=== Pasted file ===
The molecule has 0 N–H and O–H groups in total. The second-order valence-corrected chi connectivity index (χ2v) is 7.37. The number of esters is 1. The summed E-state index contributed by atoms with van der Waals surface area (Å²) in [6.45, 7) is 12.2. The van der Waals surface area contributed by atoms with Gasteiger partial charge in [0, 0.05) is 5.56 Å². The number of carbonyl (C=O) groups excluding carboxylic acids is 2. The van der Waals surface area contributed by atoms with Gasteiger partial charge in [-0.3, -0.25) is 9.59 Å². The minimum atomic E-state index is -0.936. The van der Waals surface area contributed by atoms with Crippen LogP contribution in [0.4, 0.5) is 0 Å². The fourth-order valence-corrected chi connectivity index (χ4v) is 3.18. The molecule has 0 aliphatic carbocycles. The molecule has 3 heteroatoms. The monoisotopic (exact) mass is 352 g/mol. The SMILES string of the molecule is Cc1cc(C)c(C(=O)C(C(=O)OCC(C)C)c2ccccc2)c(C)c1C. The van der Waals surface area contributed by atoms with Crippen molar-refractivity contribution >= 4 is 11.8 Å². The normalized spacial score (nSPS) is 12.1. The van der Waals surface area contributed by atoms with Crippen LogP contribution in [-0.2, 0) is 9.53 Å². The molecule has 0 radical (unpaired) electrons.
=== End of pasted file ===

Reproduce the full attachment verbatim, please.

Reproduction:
The molecule has 0 N–H and O–H groups in total. The second-order valence-corrected chi connectivity index (χ2v) is 7.37. The number of esters is 1. The summed E-state index contributed by atoms with van der Waals surface area (Å²) in [6.45, 7) is 12.2. The van der Waals surface area contributed by atoms with Gasteiger partial charge in [0, 0.05) is 5.56 Å². The number of carbonyl (C=O) groups excluding carboxylic acids is 2. The van der Waals surface area contributed by atoms with Gasteiger partial charge in [-0.3, -0.25) is 9.59 Å². The minimum atomic E-state index is -0.936. The van der Waals surface area contributed by atoms with Crippen LogP contribution in [0.4, 0.5) is 0 Å². The fourth-order valence-corrected chi connectivity index (χ4v) is 3.18. The molecule has 0 aliphatic carbocycles. The molecule has 3 heteroatoms. The monoisotopic (exact) mass is 352 g/mol. The SMILES string of the molecule is Cc1cc(C)c(C(=O)C(C(=O)OCC(C)C)c2ccccc2)c(C)c1C. The van der Waals surface area contributed by atoms with Crippen molar-refractivity contribution >= 4 is 11.8 Å². The normalized spacial score (nSPS) is 12.1. The van der Waals surface area contributed by atoms with Crippen LogP contribution in [-0.2, 0) is 9.53 Å². The molecule has 0 radical (unpaired) electrons.